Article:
Lagos, Nigeria | AFP | A leaked memo from Nigeria’s minister of state for oil has shown that irregularities in the state-owned oil giant remain entrenched, despite official vows to root out the “cancer” of graft.
Emmanuel Ibe Kachikwu wrote to President Muhammadu Buhari to report on questionable practices in the state-owned Nigerian National Petroleum Corporation (NNPC).
Five NNPC contracts, with a total value of $25 billion, “were never reviewed by or discussed with the board,” according to the letter published in local media.
“There are many more, your excellency,” it added.
The NNPC is saddled with the reputation of being the historical slush fund of the country’s governments, whether democratically elected or military.
The company, working in joint ventures with foreign oil majors, accounts for more than half of Nigeria’s daily oil production of about two million barrels per day, estimates Benjamin Auge, a researcher associated with a French think-tank, the French Institute of International Relations (IFRI).
– Massive corruption –
One of the biggest graft scandals in Nigerian history came to light in 2014, when central bank governor Lamido Sanusi revealed that the equivalent of $18 billion had disappeared from state coffers between 2012 and 2013.
Sanusi was removed from office, but the scandal and disclosures of large-scale looting of national assets were instrumental in the electoral defeat of President Goodluck Jonathan in 2015, in favour of Buhari, who fought on a clean-hands ticket.
Buhari’s critics say his anti-corruption campaign is targeting only opposition figures — a charge that is likely to carry weight in the light of the leaked letter.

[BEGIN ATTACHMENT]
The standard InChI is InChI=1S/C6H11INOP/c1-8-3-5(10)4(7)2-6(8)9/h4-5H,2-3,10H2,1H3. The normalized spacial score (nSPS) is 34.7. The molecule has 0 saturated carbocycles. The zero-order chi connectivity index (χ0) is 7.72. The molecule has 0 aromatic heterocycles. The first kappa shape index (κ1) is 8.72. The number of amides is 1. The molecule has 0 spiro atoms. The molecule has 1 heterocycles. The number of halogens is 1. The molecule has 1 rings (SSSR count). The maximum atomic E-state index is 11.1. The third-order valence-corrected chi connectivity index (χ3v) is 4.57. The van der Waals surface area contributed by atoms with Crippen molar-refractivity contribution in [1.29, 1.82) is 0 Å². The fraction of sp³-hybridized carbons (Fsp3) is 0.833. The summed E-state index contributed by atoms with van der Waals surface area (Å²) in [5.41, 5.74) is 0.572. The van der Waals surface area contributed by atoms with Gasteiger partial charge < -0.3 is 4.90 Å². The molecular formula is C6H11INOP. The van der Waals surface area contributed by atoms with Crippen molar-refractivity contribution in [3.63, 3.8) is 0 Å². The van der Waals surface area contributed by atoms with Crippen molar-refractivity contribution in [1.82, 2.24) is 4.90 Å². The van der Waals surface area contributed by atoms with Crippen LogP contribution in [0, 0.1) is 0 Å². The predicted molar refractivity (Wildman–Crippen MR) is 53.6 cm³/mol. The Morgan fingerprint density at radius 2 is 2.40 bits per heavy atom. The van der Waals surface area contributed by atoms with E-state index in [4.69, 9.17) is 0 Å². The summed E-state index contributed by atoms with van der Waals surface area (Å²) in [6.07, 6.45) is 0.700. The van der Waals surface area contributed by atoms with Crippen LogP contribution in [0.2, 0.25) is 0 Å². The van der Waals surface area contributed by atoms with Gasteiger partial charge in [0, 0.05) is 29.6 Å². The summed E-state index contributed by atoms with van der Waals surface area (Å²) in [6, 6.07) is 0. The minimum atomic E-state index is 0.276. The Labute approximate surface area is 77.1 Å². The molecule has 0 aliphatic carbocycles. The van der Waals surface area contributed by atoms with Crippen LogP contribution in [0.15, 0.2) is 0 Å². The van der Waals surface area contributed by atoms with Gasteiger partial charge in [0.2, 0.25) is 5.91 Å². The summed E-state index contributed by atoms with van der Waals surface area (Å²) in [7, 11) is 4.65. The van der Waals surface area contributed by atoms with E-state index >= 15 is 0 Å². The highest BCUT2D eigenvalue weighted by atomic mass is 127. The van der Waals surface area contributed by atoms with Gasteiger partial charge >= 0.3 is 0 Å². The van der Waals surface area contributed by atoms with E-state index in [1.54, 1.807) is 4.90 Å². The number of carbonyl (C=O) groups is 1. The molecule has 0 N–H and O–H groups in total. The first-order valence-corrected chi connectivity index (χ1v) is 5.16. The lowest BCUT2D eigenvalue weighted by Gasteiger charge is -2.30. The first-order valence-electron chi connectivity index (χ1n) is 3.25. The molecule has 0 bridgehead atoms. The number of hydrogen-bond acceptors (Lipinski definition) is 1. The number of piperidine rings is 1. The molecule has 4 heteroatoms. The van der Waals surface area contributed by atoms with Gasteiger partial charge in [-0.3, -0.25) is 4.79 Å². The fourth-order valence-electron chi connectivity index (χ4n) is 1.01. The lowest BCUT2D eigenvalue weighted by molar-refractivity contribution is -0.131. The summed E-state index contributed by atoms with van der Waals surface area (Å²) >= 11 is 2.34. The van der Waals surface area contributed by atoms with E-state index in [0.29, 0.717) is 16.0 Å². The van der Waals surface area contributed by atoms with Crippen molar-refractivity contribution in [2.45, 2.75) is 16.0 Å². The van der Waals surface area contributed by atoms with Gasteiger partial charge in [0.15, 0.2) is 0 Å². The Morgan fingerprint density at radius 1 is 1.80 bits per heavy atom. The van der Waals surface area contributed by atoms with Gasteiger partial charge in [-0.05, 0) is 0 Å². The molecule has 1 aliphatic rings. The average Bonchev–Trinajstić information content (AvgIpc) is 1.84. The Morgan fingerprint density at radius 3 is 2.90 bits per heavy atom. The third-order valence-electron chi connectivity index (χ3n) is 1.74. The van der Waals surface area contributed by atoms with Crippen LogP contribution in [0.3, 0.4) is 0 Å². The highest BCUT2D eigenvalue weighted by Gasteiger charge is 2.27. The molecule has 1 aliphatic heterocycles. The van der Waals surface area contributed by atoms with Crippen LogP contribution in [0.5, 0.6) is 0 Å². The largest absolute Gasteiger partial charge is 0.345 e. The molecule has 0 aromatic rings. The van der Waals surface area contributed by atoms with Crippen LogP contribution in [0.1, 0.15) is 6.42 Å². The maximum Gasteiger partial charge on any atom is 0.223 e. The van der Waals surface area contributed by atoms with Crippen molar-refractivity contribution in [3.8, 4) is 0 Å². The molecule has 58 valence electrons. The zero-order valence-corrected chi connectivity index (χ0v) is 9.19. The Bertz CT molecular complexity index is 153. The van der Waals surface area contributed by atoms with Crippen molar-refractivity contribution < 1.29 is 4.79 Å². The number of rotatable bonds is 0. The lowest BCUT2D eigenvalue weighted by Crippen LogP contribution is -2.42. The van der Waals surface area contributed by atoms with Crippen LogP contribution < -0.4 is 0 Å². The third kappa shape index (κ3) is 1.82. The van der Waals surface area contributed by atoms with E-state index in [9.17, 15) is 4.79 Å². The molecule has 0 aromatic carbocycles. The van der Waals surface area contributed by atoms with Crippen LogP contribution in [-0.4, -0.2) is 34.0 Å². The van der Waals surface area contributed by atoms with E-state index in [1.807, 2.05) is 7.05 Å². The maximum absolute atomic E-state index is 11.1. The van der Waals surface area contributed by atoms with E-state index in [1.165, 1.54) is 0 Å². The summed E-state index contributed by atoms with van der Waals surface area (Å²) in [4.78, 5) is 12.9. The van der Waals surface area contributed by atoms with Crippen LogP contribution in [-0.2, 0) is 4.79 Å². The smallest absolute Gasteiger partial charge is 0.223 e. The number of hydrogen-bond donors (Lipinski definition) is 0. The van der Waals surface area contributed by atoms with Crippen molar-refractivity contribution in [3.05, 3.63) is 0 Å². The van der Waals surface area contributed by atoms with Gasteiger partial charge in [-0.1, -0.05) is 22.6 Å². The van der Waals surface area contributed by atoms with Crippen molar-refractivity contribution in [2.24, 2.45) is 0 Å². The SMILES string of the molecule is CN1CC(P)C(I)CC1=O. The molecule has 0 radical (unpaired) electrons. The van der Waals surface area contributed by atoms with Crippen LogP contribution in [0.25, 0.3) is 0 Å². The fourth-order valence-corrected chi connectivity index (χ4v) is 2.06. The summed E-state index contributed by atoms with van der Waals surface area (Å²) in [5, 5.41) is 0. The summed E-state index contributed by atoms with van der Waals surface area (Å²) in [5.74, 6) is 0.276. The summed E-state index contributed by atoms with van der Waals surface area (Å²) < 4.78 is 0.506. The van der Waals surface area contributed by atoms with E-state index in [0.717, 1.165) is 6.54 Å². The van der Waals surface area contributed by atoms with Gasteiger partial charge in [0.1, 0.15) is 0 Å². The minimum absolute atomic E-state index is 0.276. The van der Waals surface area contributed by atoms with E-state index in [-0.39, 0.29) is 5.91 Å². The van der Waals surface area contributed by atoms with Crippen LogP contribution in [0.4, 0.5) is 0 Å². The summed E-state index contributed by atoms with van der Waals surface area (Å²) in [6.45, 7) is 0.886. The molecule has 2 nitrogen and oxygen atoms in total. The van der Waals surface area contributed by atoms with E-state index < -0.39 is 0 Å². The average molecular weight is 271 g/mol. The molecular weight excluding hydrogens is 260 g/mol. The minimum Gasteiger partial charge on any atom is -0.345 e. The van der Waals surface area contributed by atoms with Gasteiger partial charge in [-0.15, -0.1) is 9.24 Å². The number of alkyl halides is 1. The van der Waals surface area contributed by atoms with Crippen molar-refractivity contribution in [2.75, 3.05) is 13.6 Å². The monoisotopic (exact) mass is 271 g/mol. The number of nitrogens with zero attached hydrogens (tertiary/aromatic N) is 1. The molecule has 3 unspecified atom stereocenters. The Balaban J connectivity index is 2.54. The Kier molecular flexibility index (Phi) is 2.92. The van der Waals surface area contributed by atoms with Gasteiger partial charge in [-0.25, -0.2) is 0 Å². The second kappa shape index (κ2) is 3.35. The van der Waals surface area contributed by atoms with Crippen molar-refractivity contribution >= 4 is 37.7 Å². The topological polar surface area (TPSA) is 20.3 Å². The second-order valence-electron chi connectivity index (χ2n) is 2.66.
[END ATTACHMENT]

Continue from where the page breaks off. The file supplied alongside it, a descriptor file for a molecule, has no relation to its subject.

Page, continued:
The letter appears to point to Kachikwu’s deepening frustration.
“I have been unable to secure an appointment to see you despite very many attempts,” Kachikwu wrote to Buhari, who is oil minister as well as president.
His missive was dated from late August, though until now the public was unaware of its existence.
No visible action has been taken, and the NNPC’s chairman, Maikanti Kacalla Baru, whose governance of the oil giant is clearly in the memo’s firing line, remains in office.
Auge suggested that Baru was appointed in 2016 in order to “isolate” Kachikwu.
Baru, an NNPC insider, is a complete contrast in personality and career profile to the outsider Kachikwu — a Harvard-educated southerner who came to the NNPC through the private sector, where he was ExxonMobil’s deputy chief for Africa, Auge said.
“The machinery which enabled corruption in the NNPC has not been switched off,” he said. “The only thing that has changed is the networks of influence.”